The second team are made up of Martian Manhunter, Dr Fate, Robin, Raven, and I think the Atom. They’ve come up with the cunning plan of “wait until somebody else comes along to tell us what to do”, which grates with Damian, who always knows what he should tell people to do. He seems particularly annoyed with Dr Fate, which is fairly perfect character work for Damian. Always go after the person you find least comprehensible.

The Justice League show up with Brainiac, and announce that everybody is now going to be allies. Brainiac holds onto Wonder Woman’s lasso and everything, it’s all legit. Apparently four giant god people have come through the broken source wall and are ready to start eating planets and fulfil long-running cosmic debts – and they’re all out of chewing gum. Wait no, that doesn’t work does it. The gods are called “Wisdom”, “Wonder”, “Mystery” and “Entropy”, and I know what three of those four words mean. Each of them put a bet that their ‘energy’ is the strongest in the universe, which suggests they’ve never tried drinking Lucozade and then eating a pack of parma violets.

To show that things are dangerous, despite the fact nobody seems particularly worried apart from Brainiac, we see that a bunch of villains are onboard the spaceship too. One of them is a Starfish, one of them is a rhyming demon. DC knows what they’re doing.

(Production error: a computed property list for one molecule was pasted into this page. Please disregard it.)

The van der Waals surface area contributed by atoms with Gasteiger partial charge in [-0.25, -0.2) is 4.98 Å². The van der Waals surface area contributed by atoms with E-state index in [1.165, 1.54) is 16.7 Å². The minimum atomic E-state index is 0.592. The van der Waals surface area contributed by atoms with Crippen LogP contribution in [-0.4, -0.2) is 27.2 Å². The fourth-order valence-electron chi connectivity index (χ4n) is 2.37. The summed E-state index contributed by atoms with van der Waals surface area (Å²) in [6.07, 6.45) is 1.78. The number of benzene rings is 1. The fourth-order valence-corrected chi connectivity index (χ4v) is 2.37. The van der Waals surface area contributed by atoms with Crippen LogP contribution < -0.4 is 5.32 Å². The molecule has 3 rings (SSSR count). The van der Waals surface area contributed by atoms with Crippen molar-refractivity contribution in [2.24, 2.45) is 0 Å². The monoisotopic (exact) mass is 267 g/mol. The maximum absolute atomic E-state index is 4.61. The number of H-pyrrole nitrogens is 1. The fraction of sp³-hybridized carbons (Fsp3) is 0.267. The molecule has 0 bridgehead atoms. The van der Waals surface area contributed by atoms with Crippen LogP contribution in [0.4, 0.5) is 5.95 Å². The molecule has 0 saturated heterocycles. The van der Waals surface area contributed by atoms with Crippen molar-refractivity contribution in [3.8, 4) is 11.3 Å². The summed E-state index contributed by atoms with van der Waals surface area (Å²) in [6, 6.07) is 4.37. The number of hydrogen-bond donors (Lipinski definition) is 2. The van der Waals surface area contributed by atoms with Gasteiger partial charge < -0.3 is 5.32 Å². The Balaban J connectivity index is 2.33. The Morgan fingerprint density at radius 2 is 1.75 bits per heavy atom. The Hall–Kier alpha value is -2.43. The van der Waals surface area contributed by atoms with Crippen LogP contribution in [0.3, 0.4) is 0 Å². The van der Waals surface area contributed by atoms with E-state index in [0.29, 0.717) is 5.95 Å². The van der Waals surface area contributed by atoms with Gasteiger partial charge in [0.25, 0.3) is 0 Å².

Back home, Amanda Waller isn’t happy with the situation and has kidnapped a bunch of psychics in a bid to find out what Brainiac is up to. I cannot recognise any of these psychics, other than Skeletor sat near the front and Bloodshot sat next to him. Speaking of psychics, Martian Manhunter has a little chat with Lex Luthor on Brainiac’s ship, explaining that he’s been away for a long time and now he’s trying to catch up with all the weird stuff that’s been going on – so he’s the audience surrogate character, in other words.

Manhunter aside, the various teams are doing all the expected posturing and grumbling that you’d expect, Etrigan throwing in some off-par rhymes before Brainiac yells at them all to shut up and take this seriously because there’s only three more issues before this whole thing wraps up. They arrive on his home planet, where one of the gods – Wisdom, it appears, is preparing to eat the world. Luckily Brainiac has a plan which (if they follow it precisely) will allow them to defeat Wisdom and save the billions living on the planet below from a certain death.

Unluckily, Waller chooses that exact moment to unleash a psychic attack on Brainiac which makes his head explode, stranding the assembled heroes and villains at the mercy of the god titan creature thing. As Lemar once sang, there ain’t no justice in the world.

To be Continued!

Justice League: No Justice #1
Written by Scott Snyder, Joshua Williamson and James Tynion IV
Pencilled by Francis Manapul
Coloured by Hi-Fi
Lettered by AndWorld Design
Published by DC Comics


Steve Morris runs this site! Having previously written for sites including The Beat, ComicsAlliance, CBR and The MNT, he can be found on Twitter here. He’s a bunny.